Barton Smock lives in Columbus, OH, with his wife and four children. He is the author of the chapbook infant*cinema (Dink Press 2016) and of the full-length poetry collection Ghost Arson (Kung Fu Treachery Press 2018). He edits the online poetry journal {isacoustic*}.

Archives

American Neolithic

MY STUNT DOUBLE BY TRAVIS DENTON

THE RAVENMASTER: My Life with the Ravens at the Tower of London

Children of the New World By Alexander Weinstein

Canons by Consensus by Joseph Csicsila

And Then by Donald Breckenridge

Dear Everyone by Matt Shears

Magic City Gospel by Ashley M. Jones

Intimacy by Stanley Crawford

Lunch Poems by Deborah Kuan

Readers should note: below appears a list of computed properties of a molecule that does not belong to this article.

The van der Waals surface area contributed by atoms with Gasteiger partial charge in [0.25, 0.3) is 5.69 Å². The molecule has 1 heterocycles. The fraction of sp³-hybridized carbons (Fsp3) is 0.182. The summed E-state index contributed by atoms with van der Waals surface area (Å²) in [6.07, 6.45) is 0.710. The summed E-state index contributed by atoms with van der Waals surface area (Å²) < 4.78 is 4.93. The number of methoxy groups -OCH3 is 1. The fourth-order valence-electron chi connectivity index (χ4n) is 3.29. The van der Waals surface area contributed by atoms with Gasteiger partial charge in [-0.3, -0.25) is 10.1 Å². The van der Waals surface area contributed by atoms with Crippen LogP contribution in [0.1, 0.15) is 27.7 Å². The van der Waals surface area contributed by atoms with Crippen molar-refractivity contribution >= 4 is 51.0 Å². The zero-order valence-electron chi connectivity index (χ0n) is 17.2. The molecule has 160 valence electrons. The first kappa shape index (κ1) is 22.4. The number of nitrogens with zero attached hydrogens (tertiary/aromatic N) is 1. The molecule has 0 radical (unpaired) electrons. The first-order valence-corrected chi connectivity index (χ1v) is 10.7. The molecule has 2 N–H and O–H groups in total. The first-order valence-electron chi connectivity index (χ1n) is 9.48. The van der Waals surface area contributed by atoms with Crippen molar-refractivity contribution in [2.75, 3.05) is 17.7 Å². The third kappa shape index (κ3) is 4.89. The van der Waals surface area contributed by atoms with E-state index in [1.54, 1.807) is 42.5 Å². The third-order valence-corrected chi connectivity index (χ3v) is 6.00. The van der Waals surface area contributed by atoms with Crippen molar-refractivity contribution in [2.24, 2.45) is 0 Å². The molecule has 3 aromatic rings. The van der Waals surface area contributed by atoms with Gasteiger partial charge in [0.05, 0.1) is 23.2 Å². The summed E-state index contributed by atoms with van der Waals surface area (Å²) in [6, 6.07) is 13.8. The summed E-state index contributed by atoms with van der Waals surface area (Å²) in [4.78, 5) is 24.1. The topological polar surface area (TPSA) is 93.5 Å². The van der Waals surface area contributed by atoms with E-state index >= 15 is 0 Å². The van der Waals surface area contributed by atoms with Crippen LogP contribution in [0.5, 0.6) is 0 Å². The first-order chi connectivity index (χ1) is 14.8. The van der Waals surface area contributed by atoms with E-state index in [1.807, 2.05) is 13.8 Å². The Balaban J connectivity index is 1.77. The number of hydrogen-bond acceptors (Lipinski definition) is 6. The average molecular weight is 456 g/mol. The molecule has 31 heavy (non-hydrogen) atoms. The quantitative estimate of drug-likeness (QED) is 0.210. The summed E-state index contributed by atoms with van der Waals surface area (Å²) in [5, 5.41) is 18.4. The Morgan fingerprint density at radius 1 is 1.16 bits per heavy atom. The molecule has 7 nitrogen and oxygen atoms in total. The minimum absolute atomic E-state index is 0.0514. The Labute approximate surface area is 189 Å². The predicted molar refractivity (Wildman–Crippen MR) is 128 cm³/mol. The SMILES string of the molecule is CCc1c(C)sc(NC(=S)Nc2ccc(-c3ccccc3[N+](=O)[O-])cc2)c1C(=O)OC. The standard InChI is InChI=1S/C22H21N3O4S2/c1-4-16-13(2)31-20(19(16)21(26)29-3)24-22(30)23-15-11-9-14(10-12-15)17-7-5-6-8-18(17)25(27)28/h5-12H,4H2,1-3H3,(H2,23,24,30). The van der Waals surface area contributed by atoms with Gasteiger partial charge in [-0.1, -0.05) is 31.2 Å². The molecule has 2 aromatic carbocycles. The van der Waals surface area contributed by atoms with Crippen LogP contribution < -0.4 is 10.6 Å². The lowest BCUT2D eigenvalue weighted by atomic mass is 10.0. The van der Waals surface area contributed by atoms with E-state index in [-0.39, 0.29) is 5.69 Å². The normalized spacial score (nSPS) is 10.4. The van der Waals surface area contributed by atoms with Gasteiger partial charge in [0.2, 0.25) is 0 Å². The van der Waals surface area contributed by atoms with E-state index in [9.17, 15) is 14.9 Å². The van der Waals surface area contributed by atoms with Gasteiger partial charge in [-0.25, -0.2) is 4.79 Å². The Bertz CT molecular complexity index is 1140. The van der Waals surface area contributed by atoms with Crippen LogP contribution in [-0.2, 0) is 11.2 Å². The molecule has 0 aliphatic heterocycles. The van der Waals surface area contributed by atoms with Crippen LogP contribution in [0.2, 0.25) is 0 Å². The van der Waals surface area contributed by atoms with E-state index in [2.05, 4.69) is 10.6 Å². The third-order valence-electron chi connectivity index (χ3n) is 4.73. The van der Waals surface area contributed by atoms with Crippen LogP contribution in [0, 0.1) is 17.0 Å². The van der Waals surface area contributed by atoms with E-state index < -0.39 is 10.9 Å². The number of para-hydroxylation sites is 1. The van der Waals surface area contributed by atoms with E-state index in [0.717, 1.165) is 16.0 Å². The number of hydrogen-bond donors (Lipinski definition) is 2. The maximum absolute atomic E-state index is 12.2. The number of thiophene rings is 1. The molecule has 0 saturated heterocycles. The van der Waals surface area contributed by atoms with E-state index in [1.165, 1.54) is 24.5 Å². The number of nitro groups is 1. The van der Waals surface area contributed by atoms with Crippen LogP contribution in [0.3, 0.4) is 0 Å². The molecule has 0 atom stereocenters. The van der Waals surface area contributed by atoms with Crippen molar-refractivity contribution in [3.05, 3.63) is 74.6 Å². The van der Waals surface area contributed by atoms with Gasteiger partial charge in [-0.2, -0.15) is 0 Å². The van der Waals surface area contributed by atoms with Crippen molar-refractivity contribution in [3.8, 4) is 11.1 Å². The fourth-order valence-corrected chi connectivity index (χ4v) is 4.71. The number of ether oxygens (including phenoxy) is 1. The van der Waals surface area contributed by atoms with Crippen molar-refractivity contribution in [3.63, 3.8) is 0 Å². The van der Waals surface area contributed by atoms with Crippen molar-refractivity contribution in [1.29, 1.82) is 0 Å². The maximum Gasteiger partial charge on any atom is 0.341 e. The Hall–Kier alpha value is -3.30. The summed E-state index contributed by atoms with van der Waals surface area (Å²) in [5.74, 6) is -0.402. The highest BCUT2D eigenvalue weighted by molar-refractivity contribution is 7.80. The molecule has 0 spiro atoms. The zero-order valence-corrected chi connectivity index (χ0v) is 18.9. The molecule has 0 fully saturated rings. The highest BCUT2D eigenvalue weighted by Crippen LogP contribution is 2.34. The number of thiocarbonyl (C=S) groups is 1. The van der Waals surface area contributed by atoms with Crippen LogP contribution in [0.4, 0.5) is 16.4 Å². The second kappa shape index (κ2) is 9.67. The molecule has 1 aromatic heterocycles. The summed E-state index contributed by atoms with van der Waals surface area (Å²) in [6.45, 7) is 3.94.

The Best American Poetry 2016

One with the Tiger by Steven Church

American Neolithic by Terence Hawkins

Crosstalk by Connie Willis

The King of White Collar Boxing by David Lawrence

They Were Coming for Him by Berta Vias-Mahou

Verse for the Averse: a Review of Ben Lerner’s The Hatred of Poetry

That Other Me by Maha Gargash

Simone by Eduardo Lalo

Swimming by Karl Luntt

Ghost/ Landscape by Kristina Marie Darling and John Gallaher

Enchantment Lake by Margi Preus

Bad Light by Carlos Castán

Diaboliques by Jules Barbey d’Aurevilly

Staying Alive by Laura Sims

Core of the Sun by Johanna Sinisalo

Fireflies by John Leland

Maze of Blood by Marly Youmans

Tender the Maker by Christina Hutchkins

Little Anodynes by Jon Pineda

Conjuror by Holly Sullivan McClure

Someone's Trying To Find You by Marc Augé

The Four Corners of Palermo by Giuseppe Di Piazza

Now You Have Many Legs to Stand On by Ashley-Elizabeth Best

The Darling by Lorraine M. López